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Swungover’s Response to the Jack & Jill Debate

May 17, 2017

There are a lot of emotions currently tied to this debate, which is not necessarily a bad thing. This post, however, attempts to approach the discussion from a logical, critical-thinking and respectful perspective. It attempts to avoid emotional language when possible, and highlight some of the issues that arise from relying upon it as a basis for argument. In the spirit of this specific approach, *please follow suit* when posting counter arguments in the comments section.


We here at Swungover (all one of us) officially support any promoters who decide to change the name of the “Jack & Jill” contest to something more inclusive.

Here are our fundamental arguments for why:

Argument 1

In the modern era, we recognize the roles (leading and following) of swing dancing are not tied to any gender or any one type of person (no matter how they identify themselves).

The names “Jack” and “Jill” have for centuries been attributed to specific genders.

In a dance community where anyone, regardless of gender, can dance any role, changing the name of the dance community’s “Jack & Jill” contests to something gender-neutral like “Mix & Match” is making the contest name reflect more accurately the way we dance in its modern form.

Therefore, a name change is an improvement in the accuracy of the language.


Argument 2
Swing dancing brings joy to many people.

Being worthy of experiencing joy is not tied to one’s gender or sexual orientation.

We as a scene want to encourage anyone who is interested to experience that joy.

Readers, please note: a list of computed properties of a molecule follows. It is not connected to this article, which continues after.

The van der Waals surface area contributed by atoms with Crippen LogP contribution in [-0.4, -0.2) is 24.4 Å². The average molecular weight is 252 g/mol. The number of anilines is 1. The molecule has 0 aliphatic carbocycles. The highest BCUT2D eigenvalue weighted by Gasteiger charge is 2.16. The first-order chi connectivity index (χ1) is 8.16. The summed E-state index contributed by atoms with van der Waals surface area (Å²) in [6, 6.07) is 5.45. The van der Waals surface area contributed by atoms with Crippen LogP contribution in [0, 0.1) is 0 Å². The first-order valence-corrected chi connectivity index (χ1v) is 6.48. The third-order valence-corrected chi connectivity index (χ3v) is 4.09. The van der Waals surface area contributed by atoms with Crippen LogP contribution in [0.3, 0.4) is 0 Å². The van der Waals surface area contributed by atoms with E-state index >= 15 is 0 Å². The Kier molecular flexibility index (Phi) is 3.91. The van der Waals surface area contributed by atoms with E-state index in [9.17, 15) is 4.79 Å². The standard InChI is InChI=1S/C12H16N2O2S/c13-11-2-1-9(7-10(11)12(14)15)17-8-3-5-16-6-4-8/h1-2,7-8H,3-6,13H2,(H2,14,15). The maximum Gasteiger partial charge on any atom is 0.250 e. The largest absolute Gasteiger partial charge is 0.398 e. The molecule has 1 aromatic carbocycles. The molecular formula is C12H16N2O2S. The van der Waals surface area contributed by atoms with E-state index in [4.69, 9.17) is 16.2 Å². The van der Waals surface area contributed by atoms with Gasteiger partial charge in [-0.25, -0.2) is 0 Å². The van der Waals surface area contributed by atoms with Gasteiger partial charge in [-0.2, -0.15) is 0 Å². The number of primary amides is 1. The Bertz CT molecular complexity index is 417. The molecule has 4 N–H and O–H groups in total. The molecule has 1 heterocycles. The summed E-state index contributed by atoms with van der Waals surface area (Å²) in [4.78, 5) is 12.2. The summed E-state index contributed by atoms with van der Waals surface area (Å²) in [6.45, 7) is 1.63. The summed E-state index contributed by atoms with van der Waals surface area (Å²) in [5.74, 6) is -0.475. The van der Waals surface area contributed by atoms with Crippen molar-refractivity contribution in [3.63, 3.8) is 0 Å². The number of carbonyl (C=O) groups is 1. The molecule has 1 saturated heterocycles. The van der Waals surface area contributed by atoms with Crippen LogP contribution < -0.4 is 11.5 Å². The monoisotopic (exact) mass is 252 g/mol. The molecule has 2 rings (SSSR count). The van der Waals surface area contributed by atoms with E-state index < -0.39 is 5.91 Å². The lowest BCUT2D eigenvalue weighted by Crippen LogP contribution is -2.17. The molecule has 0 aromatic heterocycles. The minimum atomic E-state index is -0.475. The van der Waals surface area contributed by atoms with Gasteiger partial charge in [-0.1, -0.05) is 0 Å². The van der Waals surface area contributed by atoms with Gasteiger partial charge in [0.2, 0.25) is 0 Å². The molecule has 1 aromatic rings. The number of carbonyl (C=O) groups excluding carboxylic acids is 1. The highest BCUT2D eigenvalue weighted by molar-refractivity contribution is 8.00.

Because the names Jack and Jill have a long history of being used for specific genders, and because partner dance itself has a long history of primarily having men and women dancing together, the contest name “Jack and Jill” can imply that dancers in the respective roles are preferred to be male/female or of a specific sexual orientation.

Therefore, the use of the term “Jack & Jill” can feel exclusionary to those who are gender or sexually non-conforming.

If we as a scene want people of all identities to feel included, and the name for a contest can be exclusionary, then it is a logical course of action to change the contest name.


Please note: The reason we put the “accuracy” argument first, and the “inclusive” argument second, is to highlight that from a strictly logical perspective we can establish that a name change is an improvement *in and of itself* before adding on a more desire-based argument (the desire for the dance to be inclusive). Obviously, many people are much more personally tied to the second argument, and a name change will have a much bigger impact in the overall community where the second argument is concerned.

Here are additional (less formally presented) arguments and thoughts related to the debate: Read more…

Figure: Feel vs Reality

April 13, 2017

how your dancing felt BETTER

10 Competition Tips

March 28, 2017

My Balboa competition partner Annabel and I made a little video for competition prep tips.  (Annabel and Bobby are two-time American Classic Balboa Champions (ABW), two-time California Balboa Classic champions, National Jitterbug Balboa Champions (Camp Hollywood), and ILHC Balboa Champions.)

For more advice on competition and practicing swing dance, check out Bobby’s book “Practice Swing.”  Also buy Michael Gamble & The Rhythm Serenaders album:


Sexual Assault and a Scene Leader

January 21, 2017

Numerous women in the swing scene have come forward with accounts of being sexually assaulted by one of the scene’s most prominent leaders, Max Pitruzzella.

Please visit Yehoodi’s updated news on the story here.

Swungover would like to show our utmost support for the victims.



Swing History 101: The Golden Age of Harlem Lindy Hop (1935-1942)

January 13, 2017


Updated 4/19/17 with additional socio-economic details; see comments for more discussion.